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Association Bisnow
July 9, 2008

The Candyman


Larry Graham, President of the National Confectioners Association, has just one little problem with his annual trade show: it's too popular. Most associations couldn't dream of such a headache, but then they don't have all kinds of candy on offer, either. Larry says that a few of the 15,000 attendees at the NCA's annual "All Candy Expo" aren't in the industry at all, but just people looking to sample the offerings from the association's 400 manufacturers and 200 suppliers. But, hey, who doesn't love it? Just look at the enthusiasm Larry showed when we visited him the other day in his Vienna office.


Larry introduced the trade show to the 125-year-old association 12 years ago, his fourth year on the job. Held at Chicago's McCormick Place in May or June, it now accounts for more than a third of NCA revenue and offers a chance for members (700 total, including 100 retail brokers) to show their wares to buyers from WalMart, CVS, and small outlets. The products get more innovative every year—like the Pop Rocks chocolate bar, chewable Lemon Heads, and an energy lollipop with ginseng and guarana we spied in Larry's office. To make sure attendees are legitimate buyers and not just off the street looking for a Halloween in spring, the NCA started charging a $35 fee. Modest but effective: "It's pretty hard to carry $35-worth of candy," Larry says.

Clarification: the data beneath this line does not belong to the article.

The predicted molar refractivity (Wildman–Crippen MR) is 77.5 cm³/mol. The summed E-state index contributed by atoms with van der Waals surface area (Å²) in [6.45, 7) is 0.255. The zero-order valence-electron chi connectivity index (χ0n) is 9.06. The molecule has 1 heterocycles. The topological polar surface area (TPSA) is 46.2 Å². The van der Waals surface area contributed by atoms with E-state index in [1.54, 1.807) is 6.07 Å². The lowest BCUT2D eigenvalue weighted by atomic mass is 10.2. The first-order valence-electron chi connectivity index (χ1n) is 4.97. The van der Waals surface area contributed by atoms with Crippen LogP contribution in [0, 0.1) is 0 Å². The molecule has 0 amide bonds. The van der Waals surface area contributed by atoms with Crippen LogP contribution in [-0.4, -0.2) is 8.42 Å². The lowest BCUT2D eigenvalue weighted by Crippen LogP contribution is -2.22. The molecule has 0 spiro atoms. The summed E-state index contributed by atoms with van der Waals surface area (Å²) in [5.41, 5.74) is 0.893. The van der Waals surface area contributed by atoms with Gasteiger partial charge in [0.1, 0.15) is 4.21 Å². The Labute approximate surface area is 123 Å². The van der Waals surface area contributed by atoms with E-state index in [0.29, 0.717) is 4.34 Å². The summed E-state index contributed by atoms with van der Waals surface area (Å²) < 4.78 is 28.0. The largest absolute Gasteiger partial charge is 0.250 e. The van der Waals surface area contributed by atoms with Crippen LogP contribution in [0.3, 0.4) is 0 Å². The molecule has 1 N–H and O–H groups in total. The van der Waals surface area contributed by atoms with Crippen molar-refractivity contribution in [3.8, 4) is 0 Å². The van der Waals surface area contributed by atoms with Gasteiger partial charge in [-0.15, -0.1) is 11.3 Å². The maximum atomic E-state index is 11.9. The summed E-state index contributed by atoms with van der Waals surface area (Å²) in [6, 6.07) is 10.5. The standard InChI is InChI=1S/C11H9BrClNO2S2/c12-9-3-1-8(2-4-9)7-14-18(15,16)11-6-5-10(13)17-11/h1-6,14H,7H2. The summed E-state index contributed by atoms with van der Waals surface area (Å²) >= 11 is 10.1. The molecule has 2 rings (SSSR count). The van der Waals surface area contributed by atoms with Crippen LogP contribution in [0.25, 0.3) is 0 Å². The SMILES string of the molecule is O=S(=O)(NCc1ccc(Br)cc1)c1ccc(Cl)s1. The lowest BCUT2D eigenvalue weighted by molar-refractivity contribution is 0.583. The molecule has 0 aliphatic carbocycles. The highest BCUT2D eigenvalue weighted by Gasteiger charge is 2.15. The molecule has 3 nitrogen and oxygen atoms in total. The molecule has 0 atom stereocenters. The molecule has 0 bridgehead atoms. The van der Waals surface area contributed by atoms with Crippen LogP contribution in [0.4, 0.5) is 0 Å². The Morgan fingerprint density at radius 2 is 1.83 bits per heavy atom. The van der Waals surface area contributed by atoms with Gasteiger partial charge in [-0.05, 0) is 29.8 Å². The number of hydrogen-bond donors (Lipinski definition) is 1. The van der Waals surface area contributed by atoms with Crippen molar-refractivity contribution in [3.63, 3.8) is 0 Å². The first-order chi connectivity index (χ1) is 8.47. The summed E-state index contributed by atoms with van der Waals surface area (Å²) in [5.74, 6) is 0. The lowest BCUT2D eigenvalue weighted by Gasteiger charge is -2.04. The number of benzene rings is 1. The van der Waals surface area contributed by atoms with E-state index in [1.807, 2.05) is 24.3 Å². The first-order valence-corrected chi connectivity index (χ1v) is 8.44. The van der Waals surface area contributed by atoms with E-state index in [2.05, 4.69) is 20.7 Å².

NCA members (including Hershey, Nestle, Cadbury, Wrigley, and Mars) are in the candy business, but to make the expo more attractive to purchasers, the NCA opened the show to snack-makers—think potato chips—two years ago. With a staff of 25 and a $10 million budget, the NCA oversees one of the few industries that does well in recessionary times. "Candy is a inexpensive indulgence," Larry says.


Thee welcoming entrance to NCA's office looked a bit like a movie theater to us, or maybe we just had Hollywood on our mind—Larry's daughter is Lauren Graham, star of the long-running Gilmore Girls TV series. Larry never went the acting route himself; after getting a law degree at Boston U, he did time at a Wall Street firm before coming down to DC "temporarily" to act as counsel for a House of Representatives committee. He held positions at the American Hotel and Motel Association and three other trade groups before sticking for good (hmm, we're reminded of candy again) at the NCA.

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